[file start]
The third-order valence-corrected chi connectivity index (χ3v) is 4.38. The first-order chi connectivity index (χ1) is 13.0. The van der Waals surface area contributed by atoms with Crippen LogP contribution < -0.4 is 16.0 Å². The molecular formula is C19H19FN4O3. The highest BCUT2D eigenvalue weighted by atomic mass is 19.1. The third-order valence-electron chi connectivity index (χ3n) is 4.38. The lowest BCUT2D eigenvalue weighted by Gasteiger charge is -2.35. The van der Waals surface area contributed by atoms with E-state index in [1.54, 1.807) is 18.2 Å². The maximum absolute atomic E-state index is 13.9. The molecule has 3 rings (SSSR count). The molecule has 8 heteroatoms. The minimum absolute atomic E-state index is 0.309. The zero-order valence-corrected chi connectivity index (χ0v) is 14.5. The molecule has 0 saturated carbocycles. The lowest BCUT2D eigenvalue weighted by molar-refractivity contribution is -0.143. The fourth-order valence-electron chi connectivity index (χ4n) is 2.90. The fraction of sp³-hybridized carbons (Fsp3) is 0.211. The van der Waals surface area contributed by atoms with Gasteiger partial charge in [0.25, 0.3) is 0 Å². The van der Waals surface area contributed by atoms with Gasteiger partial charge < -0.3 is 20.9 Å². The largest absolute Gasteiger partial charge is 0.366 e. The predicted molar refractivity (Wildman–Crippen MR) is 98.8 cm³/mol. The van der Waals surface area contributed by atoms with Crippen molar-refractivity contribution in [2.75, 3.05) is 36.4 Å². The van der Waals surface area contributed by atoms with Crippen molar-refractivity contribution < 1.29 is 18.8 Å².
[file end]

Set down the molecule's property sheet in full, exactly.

The third-order valence-corrected chi connectivity index (χ3v) is 4.38. The first-order chi connectivity index (χ1) is 13.0. The van der Waals surface area contributed by atoms with Crippen LogP contribution < -0.4 is 16.0 Å². The molecular formula is C19H19FN4O3. The highest BCUT2D eigenvalue weighted by atomic mass is 19.1. The third-order valence-electron chi connectivity index (χ3n) is 4.38. The lowest BCUT2D eigenvalue weighted by Gasteiger charge is -2.35. The van der Waals surface area contributed by atoms with E-state index in [1.54, 1.807) is 18.2 Å². The maximum absolute atomic E-state index is 13.9. The molecule has 3 rings (SSSR count). The molecule has 8 heteroatoms. The minimum absolute atomic E-state index is 0.309. The zero-order valence-corrected chi connectivity index (χ0v) is 14.5. The molecule has 0 saturated carbocycles. The lowest BCUT2D eigenvalue weighted by molar-refractivity contribution is -0.143. The fourth-order valence-electron chi connectivity index (χ4n) is 2.90. The fraction of sp³-hybridized carbons (Fsp3) is 0.211. The van der Waals surface area contributed by atoms with Gasteiger partial charge in [0.25, 0.3) is 0 Å². The van der Waals surface area contributed by atoms with Gasteiger partial charge < -0.3 is 20.9 Å². The largest absolute Gasteiger partial charge is 0.366 e. The predicted molar refractivity (Wildman–Crippen MR) is 98.8 cm³/mol. The van der Waals surface area contributed by atoms with Crippen molar-refractivity contribution in [2.75, 3.05) is 36.4 Å². The van der Waals surface area contributed by atoms with Crippen molar-refractivity contribution < 1.29 is 18.8 Å².